I've only been in my job about two years and I'm reluctant to leave it for several reasons.  One is that I just now feel like i'm really getting good at it, and the skills i'm developing will be useful in other fields.  Another is that I don't want my resume to be too patchy, I think it's good to have some continuity.  There's really no chance of advancement anytime soon since there are only two people above me in the organization and neither of them is going anywhere.  And I'm not really interested in similar jobs in the industry, mainly because I've heard terrible things about working at most of our competitors.  So I don't foresee big changes to my income in the next few years.
That said, I am interested in figuring out ways to develop my skills so that if something else comes along I will be ready. 
In general, I feel like we have prioritized satisfaction over earnings in our career choices, and if the price we pay for that is that we don't get to retire super-early, I'm OK with that. 

happy

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Re: Doing all the obvious stuff, how to dig deeper?
« Reply #13 on: May 18, 2013, 04:48:07 PM »
If you both enjoy your work, then I think that is a great approach. You have 2 little ones, which makes life busy, and they need your attention. Getting side gigs etc will just take you away from them. So in your shoes, my choice would be to concentrate on cutting costs.

foobar

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Re: Doing all the obvious stuff, how to dig deeper?
« Reply #14 on: May 18, 2013, 07:31:00 PM »
It seems like figuring out where that 1k/month is going before thinking about more income. Go back through the last 6 months of records and you should be able to get your "real" expenses. Then it is just a matter of figuring out where the unaccounted money is going.
--David

In your situation I would think more about income.  Your outflow is excellent, and you are into the "80% work to get 20% improvement" part of the equation.  You need to focus more on income.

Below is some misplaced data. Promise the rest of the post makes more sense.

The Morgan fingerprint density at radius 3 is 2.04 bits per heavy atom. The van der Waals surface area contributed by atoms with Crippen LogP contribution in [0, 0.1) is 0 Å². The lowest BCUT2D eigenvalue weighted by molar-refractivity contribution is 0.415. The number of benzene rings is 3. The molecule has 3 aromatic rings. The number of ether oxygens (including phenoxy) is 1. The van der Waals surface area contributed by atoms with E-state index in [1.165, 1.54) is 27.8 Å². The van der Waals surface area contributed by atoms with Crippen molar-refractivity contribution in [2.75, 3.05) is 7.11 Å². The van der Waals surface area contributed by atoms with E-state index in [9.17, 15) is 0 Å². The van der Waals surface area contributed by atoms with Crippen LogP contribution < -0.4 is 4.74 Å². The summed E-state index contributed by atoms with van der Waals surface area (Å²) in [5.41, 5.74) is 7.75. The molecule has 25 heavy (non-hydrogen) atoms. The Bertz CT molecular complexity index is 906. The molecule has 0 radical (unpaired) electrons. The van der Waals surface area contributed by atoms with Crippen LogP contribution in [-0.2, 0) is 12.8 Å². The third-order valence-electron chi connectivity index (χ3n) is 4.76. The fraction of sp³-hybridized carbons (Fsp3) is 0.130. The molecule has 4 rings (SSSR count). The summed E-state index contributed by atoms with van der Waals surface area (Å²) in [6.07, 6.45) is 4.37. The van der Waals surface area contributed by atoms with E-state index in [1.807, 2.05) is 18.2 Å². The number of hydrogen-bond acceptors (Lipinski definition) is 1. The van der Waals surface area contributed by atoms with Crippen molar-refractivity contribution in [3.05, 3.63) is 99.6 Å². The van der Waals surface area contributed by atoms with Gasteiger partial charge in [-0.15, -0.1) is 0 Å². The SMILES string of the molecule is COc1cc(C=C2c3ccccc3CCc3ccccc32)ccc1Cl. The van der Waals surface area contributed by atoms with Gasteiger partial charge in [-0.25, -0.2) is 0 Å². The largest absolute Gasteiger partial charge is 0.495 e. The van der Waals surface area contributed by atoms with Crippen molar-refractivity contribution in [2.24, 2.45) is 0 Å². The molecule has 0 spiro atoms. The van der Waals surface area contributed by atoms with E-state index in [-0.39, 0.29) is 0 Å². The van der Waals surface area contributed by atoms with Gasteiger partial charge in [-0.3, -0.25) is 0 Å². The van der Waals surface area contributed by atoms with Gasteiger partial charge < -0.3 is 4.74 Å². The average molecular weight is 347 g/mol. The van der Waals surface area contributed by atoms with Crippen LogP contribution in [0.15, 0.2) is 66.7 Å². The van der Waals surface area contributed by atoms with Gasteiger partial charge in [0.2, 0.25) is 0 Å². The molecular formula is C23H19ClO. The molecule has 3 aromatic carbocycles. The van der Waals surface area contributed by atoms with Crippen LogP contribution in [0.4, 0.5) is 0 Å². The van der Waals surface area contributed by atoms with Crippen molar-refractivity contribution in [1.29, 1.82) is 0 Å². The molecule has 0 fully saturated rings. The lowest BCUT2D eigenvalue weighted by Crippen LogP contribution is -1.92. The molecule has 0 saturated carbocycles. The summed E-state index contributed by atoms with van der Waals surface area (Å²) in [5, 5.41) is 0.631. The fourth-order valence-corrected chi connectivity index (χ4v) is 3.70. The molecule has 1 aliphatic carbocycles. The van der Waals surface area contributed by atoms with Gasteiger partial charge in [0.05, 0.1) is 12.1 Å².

Ahh, the hard truth.  I've had this same thought but not quite sure how to go about it.  My wife works part time (about 24 hrs/wk.), and will probably go up to more in a few years, but right now with a baby and a very active 5 yr old we feel like we have our hands full.  Her job isn't the highest paying but it's stable, with great benefits, and she loves it.  So nothing is going to happen immediately on her side. 
I've only been in my job about two years and I'm reluctant to leave it for several reasons.  One is that I just now feel like i'm really getting good at it, and the skills i'm developing will be useful in other fields.  Another is that I don't want my resume to be too patchy, I think it's good to have some continuity.  There's really no chance of advancement anytime soon since there are only two people above me in the organization and neither of them is going anywhere.  And I'm not really interested in similar jobs in the industry, mainly because I've heard terrible things about working at most of our competitors.  So I don't foresee big changes to my income in the next few years.
That said, I am interested in figuring out ways to develop my skills so that if something else comes along I will be ready. 
In general, I feel like we have prioritized satisfaction over earnings in our career choices, and if the price we pay for that is that we don't get to retire super-early, I'm OK with that.

mpbaker22

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Re: Doing all the obvious stuff, how to dig deeper?
« Reply #15 on: May 18, 2013, 09:18:57 PM »
Maybe it's just the way I think, but I don't like how a lot of people are always saying "more income."  I don't know what the tax situation is with ?2 kids, but I make about the same after taxes, and I'm not sure how to increase my income (Other than I'm constantly on the lookout for a multi-family property so I can "pay myself" my rent while receiving rent from someone else"  But that is both income and expense targeting).  You definitely need to figure out that $1000 like others have said.

nktokyo

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Re: Doing all the obvious stuff, how to dig deeper?
« Reply #16 on: May 20, 2013, 04:20:48 PM »
Lets get you increasing your income.

Index funds and the like are safe and will get you there.... eventually. Perhaps you can do something else that speeds up the process? This book I found great for encouraging that mentality http://www.ccsales.com/the_richest_man_in_babylon.pdf